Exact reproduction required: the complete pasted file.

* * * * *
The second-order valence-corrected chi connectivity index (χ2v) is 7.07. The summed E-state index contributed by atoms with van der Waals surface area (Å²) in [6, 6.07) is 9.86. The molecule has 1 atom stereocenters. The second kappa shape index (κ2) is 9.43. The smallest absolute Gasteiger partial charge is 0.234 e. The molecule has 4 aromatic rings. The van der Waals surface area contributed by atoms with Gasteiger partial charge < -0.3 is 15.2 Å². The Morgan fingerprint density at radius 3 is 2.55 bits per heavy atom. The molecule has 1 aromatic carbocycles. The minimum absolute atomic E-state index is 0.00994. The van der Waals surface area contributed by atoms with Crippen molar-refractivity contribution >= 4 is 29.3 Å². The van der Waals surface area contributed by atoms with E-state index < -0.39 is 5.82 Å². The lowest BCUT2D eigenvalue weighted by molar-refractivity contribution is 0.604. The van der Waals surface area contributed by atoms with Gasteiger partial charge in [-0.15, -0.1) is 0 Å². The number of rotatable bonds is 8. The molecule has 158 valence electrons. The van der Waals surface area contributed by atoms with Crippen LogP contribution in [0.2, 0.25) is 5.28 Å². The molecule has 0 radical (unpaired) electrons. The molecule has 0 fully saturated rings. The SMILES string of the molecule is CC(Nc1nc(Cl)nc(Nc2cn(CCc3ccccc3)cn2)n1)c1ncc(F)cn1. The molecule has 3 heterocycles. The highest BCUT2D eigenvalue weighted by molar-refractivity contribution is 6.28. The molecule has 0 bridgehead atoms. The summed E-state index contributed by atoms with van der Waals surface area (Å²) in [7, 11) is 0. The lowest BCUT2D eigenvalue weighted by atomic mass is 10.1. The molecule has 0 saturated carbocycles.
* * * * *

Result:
The second-order valence-corrected chi connectivity index (χ2v) is 7.07. The summed E-state index contributed by atoms with van der Waals surface area (Å²) in [6, 6.07) is 9.86. The molecule has 1 atom stereocenters. The second kappa shape index (κ2) is 9.43. The smallest absolute Gasteiger partial charge is 0.234 e. The molecule has 4 aromatic rings. The van der Waals surface area contributed by atoms with Gasteiger partial charge < -0.3 is 15.2 Å². The Morgan fingerprint density at radius 3 is 2.55 bits per heavy atom. The molecule has 1 aromatic carbocycles. The minimum absolute atomic E-state index is 0.00994. The van der Waals surface area contributed by atoms with Crippen molar-refractivity contribution >= 4 is 29.3 Å². The van der Waals surface area contributed by atoms with E-state index < -0.39 is 5.82 Å². The lowest BCUT2D eigenvalue weighted by molar-refractivity contribution is 0.604. The van der Waals surface area contributed by atoms with Gasteiger partial charge in [-0.15, -0.1) is 0 Å². The number of rotatable bonds is 8. The molecule has 158 valence electrons. The van der Waals surface area contributed by atoms with Crippen LogP contribution in [0.2, 0.25) is 5.28 Å². The molecule has 0 radical (unpaired) electrons. The molecule has 0 fully saturated rings. The SMILES string of the molecule is CC(Nc1nc(Cl)nc(Nc2cn(CCc3ccccc3)cn2)n1)c1ncc(F)cn1. The molecule has 3 heterocycles. The highest BCUT2D eigenvalue weighted by molar-refractivity contribution is 6.28. The molecule has 0 bridgehead atoms. The summed E-state index contributed by atoms with van der Waals surface area (Å²) in [7, 11) is 0. The lowest BCUT2D eigenvalue weighted by atomic mass is 10.1. The molecule has 0 saturated carbocycles.